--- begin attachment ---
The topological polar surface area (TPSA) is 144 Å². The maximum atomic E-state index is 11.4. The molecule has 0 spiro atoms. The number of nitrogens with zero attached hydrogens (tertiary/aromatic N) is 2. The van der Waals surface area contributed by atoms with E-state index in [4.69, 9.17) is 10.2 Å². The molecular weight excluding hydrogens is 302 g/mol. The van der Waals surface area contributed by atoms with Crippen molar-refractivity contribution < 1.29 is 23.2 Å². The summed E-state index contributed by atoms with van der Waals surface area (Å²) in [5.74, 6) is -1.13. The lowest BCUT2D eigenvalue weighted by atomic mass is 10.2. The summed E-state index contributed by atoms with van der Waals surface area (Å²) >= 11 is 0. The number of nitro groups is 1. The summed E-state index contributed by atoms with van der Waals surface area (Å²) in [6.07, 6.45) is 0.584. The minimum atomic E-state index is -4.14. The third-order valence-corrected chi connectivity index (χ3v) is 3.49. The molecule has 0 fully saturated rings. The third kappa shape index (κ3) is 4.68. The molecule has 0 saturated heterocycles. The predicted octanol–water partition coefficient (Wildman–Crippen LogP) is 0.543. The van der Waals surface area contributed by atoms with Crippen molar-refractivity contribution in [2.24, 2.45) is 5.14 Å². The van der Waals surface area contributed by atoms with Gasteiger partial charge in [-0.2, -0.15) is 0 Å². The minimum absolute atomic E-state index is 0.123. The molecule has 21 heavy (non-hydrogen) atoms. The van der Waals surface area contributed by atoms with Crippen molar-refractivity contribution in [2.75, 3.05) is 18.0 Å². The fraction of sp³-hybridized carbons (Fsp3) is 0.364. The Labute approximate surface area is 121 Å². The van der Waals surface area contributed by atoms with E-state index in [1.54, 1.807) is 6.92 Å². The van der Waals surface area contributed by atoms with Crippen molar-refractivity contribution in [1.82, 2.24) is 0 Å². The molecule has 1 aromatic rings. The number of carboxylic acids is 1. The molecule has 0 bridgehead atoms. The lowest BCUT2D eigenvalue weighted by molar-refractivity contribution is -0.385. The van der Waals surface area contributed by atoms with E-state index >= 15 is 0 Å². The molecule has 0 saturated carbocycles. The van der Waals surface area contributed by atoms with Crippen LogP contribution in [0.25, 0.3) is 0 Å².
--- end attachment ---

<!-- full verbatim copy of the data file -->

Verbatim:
The topological polar surface area (TPSA) is 144 Å². The maximum atomic E-state index is 11.4. The molecule has 0 spiro atoms. The number of nitrogens with zero attached hydrogens (tertiary/aromatic N) is 2. The van der Waals surface area contributed by atoms with E-state index in [4.69, 9.17) is 10.2 Å². The molecular weight excluding hydrogens is 302 g/mol. The van der Waals surface area contributed by atoms with Crippen molar-refractivity contribution < 1.29 is 23.2 Å². The summed E-state index contributed by atoms with van der Waals surface area (Å²) in [5.74, 6) is -1.13. The lowest BCUT2D eigenvalue weighted by atomic mass is 10.2. The summed E-state index contributed by atoms with van der Waals surface area (Å²) >= 11 is 0. The number of nitro groups is 1. The summed E-state index contributed by atoms with van der Waals surface area (Å²) in [6.07, 6.45) is 0.584. The minimum atomic E-state index is -4.14. The third-order valence-corrected chi connectivity index (χ3v) is 3.49. The molecule has 0 fully saturated rings. The third kappa shape index (κ3) is 4.68. The molecule has 0 saturated heterocycles. The predicted octanol–water partition coefficient (Wildman–Crippen LogP) is 0.543. The van der Waals surface area contributed by atoms with Crippen molar-refractivity contribution in [2.24, 2.45) is 5.14 Å². The van der Waals surface area contributed by atoms with Gasteiger partial charge in [-0.2, -0.15) is 0 Å². The minimum absolute atomic E-state index is 0.123. The molecule has 21 heavy (non-hydrogen) atoms. The van der Waals surface area contributed by atoms with Crippen molar-refractivity contribution in [2.75, 3.05) is 18.0 Å². The fraction of sp³-hybridized carbons (Fsp3) is 0.364. The Labute approximate surface area is 121 Å². The van der Waals surface area contributed by atoms with E-state index in [1.54, 1.807) is 6.92 Å². The van der Waals surface area contributed by atoms with Crippen molar-refractivity contribution in [1.82, 2.24) is 0 Å². The molecule has 1 aromatic rings. The number of carboxylic acids is 1. The molecule has 0 bridgehead atoms. The lowest BCUT2D eigenvalue weighted by molar-refractivity contribution is -0.385. The van der Waals surface area contributed by atoms with E-state index >= 15 is 0 Å². The molecule has 0 saturated carbocycles. The van der Waals surface area contributed by atoms with Crippen LogP contribution in [0.25, 0.3) is 0 Å².